Saturday, May 25, 2013

Don't Forget the Whiskey Whore

I had an inheritance from my [grand]father,
It was the moon and the sun.
And though I roam all over the world,
the spending of it is never done. 
~Ernest Hemmingway, For Whom the Bell Tolls

(Artwork by A.L. Childress - year of creation unknown)

My friend Tim took one look at her hanging on my wall and said in his most dramatic, southern drawl, “Well she’s nothing but a whiskey whore…” summing up the scantily clad woman reclined against the sofa with a half-empty bottle of booze on the floor in front of her; and so she became known around our house.  But to my grandfather, she was an erotic gem; painted on a canvas torn from an old World War II military jeep and hidden beneath a bland landscape painted in gray, given to my grandfather as collateral for a $2 loan he made to the artist after the war. 

For years the Whiskey Whore had been concealed beneath that drab landscape, stashed in the basement of my grandfather’s house.  Then one day as we discussed art, I confided that many pieces in my personal collection were erotically inspired from cultures around the world.  He couldn’t resist the temptation to share his secret.  “There’s an erotic painting under there…” he whispered, pointing to the dull gray landscape.  I was certain that I had misunderstood. 

But I hadn’t.  Eager to share his treasure, my grandfather had placed the framed painting face down on the table and removed the back with a screwdriver, gently pulling the layers of canvas apart to reveal the vibrant Whiskey Whore underneath what appeared to be so dull and lifeless.  That’s when he told me the story of how he had won her by default for an unpaid debt.

He gave me the painting that day; he made me carry it out the back door, up the hill and round the house to my car so that my grandmother wouldn’t see.  But she had been looking out the kitchen window as I schlepped through the yard with the painting tucked under my arm and she knew straight away what I was hiding.  A bit of drama followed:  “Why Karl Mason!  What kind of grandfather gives a painting like that to his granddaughter?  I’ve never heard of such!”  Grandpa calmed her down as only he could while I quietly placed the painting in my car.  We never discussed it again.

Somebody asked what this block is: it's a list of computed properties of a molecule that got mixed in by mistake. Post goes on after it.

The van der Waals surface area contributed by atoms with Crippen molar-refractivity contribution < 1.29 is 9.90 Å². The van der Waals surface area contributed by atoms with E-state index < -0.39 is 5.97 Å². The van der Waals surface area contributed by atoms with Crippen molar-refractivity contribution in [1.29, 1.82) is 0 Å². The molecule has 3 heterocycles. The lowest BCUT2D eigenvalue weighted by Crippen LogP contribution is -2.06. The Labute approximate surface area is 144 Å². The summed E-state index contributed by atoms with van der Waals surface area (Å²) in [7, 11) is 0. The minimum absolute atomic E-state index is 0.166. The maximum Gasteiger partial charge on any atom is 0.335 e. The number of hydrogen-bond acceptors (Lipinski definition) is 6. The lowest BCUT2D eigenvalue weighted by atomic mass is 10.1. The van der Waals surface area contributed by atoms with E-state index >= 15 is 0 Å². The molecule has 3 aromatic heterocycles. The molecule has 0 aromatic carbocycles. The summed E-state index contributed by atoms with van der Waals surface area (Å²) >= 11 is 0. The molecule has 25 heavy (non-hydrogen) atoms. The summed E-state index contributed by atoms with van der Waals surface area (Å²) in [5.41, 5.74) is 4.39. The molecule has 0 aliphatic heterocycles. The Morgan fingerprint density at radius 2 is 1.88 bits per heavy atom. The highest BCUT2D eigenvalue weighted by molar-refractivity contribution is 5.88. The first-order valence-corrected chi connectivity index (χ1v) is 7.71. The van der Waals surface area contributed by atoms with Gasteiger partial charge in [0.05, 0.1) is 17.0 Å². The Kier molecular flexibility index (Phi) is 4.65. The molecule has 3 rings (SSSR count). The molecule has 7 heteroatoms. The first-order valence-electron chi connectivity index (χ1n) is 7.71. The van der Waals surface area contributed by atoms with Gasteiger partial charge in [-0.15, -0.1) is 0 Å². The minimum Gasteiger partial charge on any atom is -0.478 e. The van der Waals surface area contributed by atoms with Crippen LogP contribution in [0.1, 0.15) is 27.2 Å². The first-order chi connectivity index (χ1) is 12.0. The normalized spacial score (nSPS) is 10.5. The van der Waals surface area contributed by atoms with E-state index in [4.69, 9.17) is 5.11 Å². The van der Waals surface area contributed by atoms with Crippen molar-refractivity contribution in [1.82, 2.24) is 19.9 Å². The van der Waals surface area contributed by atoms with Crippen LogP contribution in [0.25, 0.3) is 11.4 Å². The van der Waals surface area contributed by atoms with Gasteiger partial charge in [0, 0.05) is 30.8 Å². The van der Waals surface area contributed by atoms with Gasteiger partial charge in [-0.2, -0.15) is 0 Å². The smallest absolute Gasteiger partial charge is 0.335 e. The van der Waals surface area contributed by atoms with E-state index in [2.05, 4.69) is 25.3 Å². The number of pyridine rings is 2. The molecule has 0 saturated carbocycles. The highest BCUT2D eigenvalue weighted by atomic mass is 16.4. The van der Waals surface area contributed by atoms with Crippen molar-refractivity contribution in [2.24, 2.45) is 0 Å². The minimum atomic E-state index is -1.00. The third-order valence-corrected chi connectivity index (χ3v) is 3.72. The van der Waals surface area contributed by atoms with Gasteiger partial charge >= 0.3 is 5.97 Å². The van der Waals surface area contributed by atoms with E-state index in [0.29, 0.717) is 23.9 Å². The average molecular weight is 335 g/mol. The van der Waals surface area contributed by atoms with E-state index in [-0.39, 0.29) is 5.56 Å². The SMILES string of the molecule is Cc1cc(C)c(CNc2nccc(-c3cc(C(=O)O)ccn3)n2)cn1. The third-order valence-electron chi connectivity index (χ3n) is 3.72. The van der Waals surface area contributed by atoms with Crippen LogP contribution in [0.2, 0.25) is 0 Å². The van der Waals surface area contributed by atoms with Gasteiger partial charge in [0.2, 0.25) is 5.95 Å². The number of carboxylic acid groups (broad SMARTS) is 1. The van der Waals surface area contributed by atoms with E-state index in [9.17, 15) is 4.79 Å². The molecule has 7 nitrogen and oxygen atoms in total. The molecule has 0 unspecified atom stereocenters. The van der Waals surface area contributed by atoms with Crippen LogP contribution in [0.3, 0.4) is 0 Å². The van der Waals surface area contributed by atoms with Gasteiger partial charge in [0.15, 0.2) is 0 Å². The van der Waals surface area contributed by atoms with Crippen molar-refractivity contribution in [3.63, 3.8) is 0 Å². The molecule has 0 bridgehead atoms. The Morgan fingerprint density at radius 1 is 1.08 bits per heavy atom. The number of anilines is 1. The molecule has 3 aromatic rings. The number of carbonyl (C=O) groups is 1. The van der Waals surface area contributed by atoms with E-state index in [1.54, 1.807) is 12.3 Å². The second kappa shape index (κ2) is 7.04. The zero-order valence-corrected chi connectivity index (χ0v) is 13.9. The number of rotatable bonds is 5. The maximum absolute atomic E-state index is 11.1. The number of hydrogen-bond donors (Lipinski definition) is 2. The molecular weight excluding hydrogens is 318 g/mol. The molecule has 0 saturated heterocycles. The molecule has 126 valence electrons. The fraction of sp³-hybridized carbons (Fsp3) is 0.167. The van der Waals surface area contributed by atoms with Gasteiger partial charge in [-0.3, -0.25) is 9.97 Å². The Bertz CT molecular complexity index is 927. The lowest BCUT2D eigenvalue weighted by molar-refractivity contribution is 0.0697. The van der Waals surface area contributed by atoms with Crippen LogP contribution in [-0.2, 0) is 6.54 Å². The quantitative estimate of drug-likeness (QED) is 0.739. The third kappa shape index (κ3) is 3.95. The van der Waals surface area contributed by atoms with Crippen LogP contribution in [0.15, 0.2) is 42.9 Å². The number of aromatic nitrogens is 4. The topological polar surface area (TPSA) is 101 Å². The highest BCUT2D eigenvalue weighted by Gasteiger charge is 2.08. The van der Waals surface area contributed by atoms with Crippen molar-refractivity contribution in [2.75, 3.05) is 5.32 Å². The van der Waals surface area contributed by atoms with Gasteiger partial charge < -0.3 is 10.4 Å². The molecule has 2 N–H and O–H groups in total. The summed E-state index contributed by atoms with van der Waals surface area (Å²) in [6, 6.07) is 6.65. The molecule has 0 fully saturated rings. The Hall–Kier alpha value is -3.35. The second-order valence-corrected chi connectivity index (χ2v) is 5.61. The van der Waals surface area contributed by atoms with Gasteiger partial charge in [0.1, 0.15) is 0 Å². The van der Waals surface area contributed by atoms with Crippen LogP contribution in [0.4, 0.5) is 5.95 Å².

Yet this controversial work of art has become so much more to me than paint on canvas.  It reminds me of the many layers of life waiting to be revealed—the vibrant colors of the soul—and the gentle wisdom my grandfather shared with me so freely in the time we spent together.  And though I’ve traveled the world and discovered my own great fortunes, this simple painting on tattered canvas hangs above our fireplace as a gentle reminder of the depth and breadth that is life.

It has also become a metaphor for remembering what matters most—is it the painting or the story behind the painting?  As my sweetheart reminds me from time-to-time when I get caught up in the chaos of life:  Don’t forget the Whiskey Whore!